1. Use organizational and talent development as a strategic and competitive tool.

Strategic HR is the management of human resources aligned to the organization’s future direction. Focusing on longer term human capital issues and macro concerns about structure, quality, culture, values and matching resources to future needs of the organization allow HR managers to help drive profit in the company

Talent is no longer an issue confined to the HR department, but is getting the attention of senior executives and board members.  Companies within the energy sector must facilitate the involvement of HR at strategic decision-making levels to ensure a culture is created that sends a clear message to current and future employees that leadership talent is highly valued within the organization. This can be supported by leadership development programs tailored to meet both the employee’s specific development needs and the company’s profile for future leaders.

HR professionals must be seen as true strategic partners. As this issue of talent management is not restricted to the energy sector, those senior executives seeking competitive advantage from attracting, developing and retaining more than their fair share of industry leadership talent must seek and hire the best strategic HR practitioners regardless of their sector backgrounds.


  1. For entry level to mildly experienced hires, consider individuals with complementary skillsets from other industries or educational backgrounds.

There are a number of intelligent first-year college students who do not initially set out to become engineers or scientists. There’s a good chance that a person with an undergraduate degree in mathematics or economics knows enough about crunching numbers and analysis that they could be taught how to apply those skills to the energy industry.  Most energy-related companies are courting engineers, but not everyone is going to get them.  Why not consider looking at strong analytical types and putting them in to a rotational development program within your company to find out where they best fit?  Also, companies should commit to leadership or leadership potential as a desirable skill when recruiting these individuals.  Selling upside career opportunity to new graduates may just net the organization individuals that may have chosen another offer otherwise.  In addition, using this criteria when recruiting less experienced employees may aid organizations in their quest for succession planning in their ranks.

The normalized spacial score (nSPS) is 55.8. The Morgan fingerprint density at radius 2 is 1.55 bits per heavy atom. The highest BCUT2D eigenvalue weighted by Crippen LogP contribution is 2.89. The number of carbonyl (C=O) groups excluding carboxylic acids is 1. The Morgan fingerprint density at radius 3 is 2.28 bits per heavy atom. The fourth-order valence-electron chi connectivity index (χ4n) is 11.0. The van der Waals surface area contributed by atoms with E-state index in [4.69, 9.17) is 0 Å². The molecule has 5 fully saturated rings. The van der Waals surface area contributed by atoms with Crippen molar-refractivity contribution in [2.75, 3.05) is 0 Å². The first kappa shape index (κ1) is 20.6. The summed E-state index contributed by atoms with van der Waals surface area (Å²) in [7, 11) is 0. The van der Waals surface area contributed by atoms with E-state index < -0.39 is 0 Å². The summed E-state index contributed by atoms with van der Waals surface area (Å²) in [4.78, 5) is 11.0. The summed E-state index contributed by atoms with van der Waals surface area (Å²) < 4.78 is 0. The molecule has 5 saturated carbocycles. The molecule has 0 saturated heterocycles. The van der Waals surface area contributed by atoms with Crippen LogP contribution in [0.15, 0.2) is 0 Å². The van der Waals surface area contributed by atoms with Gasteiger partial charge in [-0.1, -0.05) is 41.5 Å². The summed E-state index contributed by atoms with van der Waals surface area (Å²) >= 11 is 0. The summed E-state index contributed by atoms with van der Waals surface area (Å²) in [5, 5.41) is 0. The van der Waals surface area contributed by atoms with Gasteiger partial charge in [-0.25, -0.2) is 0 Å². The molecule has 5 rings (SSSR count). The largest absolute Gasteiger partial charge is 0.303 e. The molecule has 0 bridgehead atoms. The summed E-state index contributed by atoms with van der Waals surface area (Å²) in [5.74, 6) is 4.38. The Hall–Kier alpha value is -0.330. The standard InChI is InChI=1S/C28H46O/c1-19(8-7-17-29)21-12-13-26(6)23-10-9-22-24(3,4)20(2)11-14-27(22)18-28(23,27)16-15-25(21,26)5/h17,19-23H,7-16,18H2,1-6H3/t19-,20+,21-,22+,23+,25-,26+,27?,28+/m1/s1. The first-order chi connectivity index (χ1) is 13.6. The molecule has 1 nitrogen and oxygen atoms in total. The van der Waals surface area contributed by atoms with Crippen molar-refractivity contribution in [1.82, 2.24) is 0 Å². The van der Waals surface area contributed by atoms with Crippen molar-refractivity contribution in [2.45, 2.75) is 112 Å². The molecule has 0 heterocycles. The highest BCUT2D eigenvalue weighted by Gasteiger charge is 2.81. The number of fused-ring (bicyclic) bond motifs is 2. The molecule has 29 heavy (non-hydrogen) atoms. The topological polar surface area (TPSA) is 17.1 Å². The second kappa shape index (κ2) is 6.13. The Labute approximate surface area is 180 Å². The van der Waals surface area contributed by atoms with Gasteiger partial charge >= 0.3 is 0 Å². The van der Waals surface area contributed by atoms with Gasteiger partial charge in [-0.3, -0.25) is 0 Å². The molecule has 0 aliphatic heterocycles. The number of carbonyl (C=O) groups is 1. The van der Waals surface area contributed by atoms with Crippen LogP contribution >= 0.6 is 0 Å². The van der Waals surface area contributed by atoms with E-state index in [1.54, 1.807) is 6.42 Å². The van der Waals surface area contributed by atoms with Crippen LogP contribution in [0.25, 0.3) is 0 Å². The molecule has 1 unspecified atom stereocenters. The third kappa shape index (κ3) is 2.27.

This is true for slightly more experienced people as well.  Military personnel enter into the energy industry without having engineering degrees. Others have gone from civil engineering roles designing roads for government projects into subsea design engineering, and have done quite well for themselves and the companies they joined.  Many times in an experienced hire, one needs to look more closely at the creativity and leadership capability of the candidates as opposed to merely checking the boxes of preferred hard skills and experiences.


  1. Consider long-term options to increase the pipeline of talent into the industry.

Looking for talent development at the collegiate level is not enough.  While it can be helpful for recruiting efforts to provide internships, scholarships and work-study options to undergraduate students, more needs to be done to entice students to become STEM majors. Companies should be looking at increasing awareness of STEM education at the middle and high school level or potential engineers and scientists may be lost to another major in college.



Though there is concern over the skills gap within the energy industry, all is not lost. While our suggestions may be non-traditional and not always easy to implement, companies desirous of getting ahead in the war for talent could use them to have an edge on their competitors.   The strategy will not see immediate effects today or tomorrow, but will be advantageous for the long term.